A guitarist with incisive playing, he laid the foundations of post punk and paved the way for cold wave, going so far as to mark the history of British alternative rock. Keith Levene has passed away at the age of 65.
Punk rock and “guitar hero” were not two words made for each other…. And yet, the movement based on its rejection of the very notion of prowess and the (vain) display of virtuosity had its own. Musicians whose original and innovative style in no way betrayed the ethics of new wave. One thinks of John McGeoch, the brilliant guitarist of Magazine, of Siouxsie and the Banshees then of PIL, sadly disappeared in 2004. But also to Keith Levene, essential in the original sound of Public Image Ltd, alias PIL, precisely − the group formed around John Lydon after his withdrawal from the Sex Pistols −, whose we learned the death at age 65.
With Jah Wobble, Lydon’s childhood friend and great reggae lover like him who brilliantly improvised as a bassist, the former Johnny Rotten called on Keith Levene for his new project. The two men had crossed paths during a tour with a stammering Clash, of which Levene had been one of the co-founders, finding that they felt as much out of step with their respective groups as they were on the same creative wavelength. And if Audience Imagethe furious first single from PIL looked like a superb unreleased Sex Pistols release, it was in reality only a scathing farewell in fanfare to the already worn limits of a punk rock on the verge of self-parody.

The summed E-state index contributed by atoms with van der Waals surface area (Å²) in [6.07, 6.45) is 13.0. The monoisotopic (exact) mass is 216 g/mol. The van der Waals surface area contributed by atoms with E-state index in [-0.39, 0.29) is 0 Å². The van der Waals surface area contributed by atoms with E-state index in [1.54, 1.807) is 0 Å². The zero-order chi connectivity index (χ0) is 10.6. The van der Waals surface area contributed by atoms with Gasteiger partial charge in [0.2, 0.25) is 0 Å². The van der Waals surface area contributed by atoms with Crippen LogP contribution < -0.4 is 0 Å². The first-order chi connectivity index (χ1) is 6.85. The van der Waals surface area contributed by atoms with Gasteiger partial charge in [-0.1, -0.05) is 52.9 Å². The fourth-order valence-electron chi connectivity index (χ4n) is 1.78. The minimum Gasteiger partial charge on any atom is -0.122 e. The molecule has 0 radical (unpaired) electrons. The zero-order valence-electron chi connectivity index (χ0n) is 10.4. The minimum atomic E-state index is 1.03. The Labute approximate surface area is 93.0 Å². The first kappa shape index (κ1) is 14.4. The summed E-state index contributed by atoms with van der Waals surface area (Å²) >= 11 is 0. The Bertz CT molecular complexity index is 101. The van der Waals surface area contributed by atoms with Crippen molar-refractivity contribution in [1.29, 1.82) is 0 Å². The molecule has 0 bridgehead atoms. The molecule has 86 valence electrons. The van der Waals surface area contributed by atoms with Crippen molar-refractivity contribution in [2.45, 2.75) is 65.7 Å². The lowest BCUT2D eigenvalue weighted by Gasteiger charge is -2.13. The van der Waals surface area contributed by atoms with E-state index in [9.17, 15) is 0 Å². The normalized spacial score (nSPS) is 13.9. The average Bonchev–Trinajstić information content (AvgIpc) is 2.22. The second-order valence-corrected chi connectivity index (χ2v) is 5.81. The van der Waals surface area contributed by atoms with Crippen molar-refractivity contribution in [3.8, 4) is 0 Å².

First Issue, PIL’s first album in 1978, immediately turned the page with an exciting cold, heavy, brutal sound, but also leaving room for space, with a vociferous Lydon over his chilling incantations. If the powerful bass of Wobble held the whole, it is the stringy and shearing guitar, all in acid arpeggios of Levene, which cut the most in the quick. Music, created by “four guys blasted with radically opposed drugs” according to Wobble, which was then unlike any other, and not only laid the foundations of post punk, but paved the way for cold wave. Two genres including Metal Box, prodigious double album published in 1979, as captivating as it is suffocating, more extreme and successful than its draft predecessor, will be the crowning achievement – on a par with the Unknown Pleasures by Joy Division. An album inhabited by the fascinating ghostly but omnipresent guitar of Keith Levene, whose more or less avowed emulators are countless.
If on Flowers of Romance, Levene had largely swapped six strings for synths, the album already sounded the end of his collaboration with Lydon, his break with PIL. A dotted solo career, discreet reunions with Jah Wobble will follow, but in just three major, precursory recordings, Keith Levene will have marked the history of British alternative rock with his incisive playing like few of his contemporaries.